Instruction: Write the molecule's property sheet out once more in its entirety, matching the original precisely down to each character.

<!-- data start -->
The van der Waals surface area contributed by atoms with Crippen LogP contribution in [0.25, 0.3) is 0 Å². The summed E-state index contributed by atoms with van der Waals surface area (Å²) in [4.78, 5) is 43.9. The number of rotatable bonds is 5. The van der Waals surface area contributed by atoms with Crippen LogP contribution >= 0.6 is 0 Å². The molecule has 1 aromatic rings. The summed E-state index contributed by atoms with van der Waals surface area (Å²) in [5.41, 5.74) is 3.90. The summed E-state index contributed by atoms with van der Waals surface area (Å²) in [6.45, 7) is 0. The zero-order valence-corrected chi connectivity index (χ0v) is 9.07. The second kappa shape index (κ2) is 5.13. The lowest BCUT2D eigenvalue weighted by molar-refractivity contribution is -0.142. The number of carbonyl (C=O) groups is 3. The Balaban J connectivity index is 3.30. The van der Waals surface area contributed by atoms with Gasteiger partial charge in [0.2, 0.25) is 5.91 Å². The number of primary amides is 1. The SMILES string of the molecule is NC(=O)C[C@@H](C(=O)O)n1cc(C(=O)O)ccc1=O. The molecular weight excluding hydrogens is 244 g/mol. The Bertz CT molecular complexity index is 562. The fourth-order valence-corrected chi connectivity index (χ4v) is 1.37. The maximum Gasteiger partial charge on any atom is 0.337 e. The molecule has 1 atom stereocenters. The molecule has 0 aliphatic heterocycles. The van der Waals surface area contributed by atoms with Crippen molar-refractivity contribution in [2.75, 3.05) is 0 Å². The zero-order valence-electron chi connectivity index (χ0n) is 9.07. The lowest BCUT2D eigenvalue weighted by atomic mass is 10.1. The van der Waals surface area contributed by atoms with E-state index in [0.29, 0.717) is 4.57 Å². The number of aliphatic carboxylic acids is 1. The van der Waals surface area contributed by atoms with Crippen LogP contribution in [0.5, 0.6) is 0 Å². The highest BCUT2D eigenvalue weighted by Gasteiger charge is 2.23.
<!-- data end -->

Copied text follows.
The van der Waals surface area contributed by atoms with Crippen LogP contribution in [0.25, 0.3) is 0 Å². The summed E-state index contributed by atoms with van der Waals surface area (Å²) in [4.78, 5) is 43.9. The number of rotatable bonds is 5. The van der Waals surface area contributed by atoms with Crippen LogP contribution >= 0.6 is 0 Å². The molecule has 1 aromatic rings. The summed E-state index contributed by atoms with van der Waals surface area (Å²) in [5.41, 5.74) is 3.90. The summed E-state index contributed by atoms with van der Waals surface area (Å²) in [6.45, 7) is 0. The zero-order valence-corrected chi connectivity index (χ0v) is 9.07. The second kappa shape index (κ2) is 5.13. The lowest BCUT2D eigenvalue weighted by molar-refractivity contribution is -0.142. The number of carbonyl (C=O) groups is 3. The Balaban J connectivity index is 3.30. The van der Waals surface area contributed by atoms with Gasteiger partial charge in [0.2, 0.25) is 5.91 Å². The number of primary amides is 1. The SMILES string of the molecule is NC(=O)C[C@@H](C(=O)O)n1cc(C(=O)O)ccc1=O. The molecular weight excluding hydrogens is 244 g/mol. The Bertz CT molecular complexity index is 562. The fourth-order valence-corrected chi connectivity index (χ4v) is 1.37. The maximum Gasteiger partial charge on any atom is 0.337 e. The molecule has 1 atom stereocenters. The molecule has 0 aliphatic heterocycles. The van der Waals surface area contributed by atoms with Crippen molar-refractivity contribution in [2.75, 3.05) is 0 Å². The zero-order valence-electron chi connectivity index (χ0n) is 9.07. The lowest BCUT2D eigenvalue weighted by atomic mass is 10.1. The van der Waals surface area contributed by atoms with E-state index in [0.29, 0.717) is 4.57 Å². The number of aliphatic carboxylic acids is 1. The van der Waals surface area contributed by atoms with Crippen LogP contribution in [0.5, 0.6) is 0 Å². The highest BCUT2D eigenvalue weighted by Gasteiger charge is 2.23.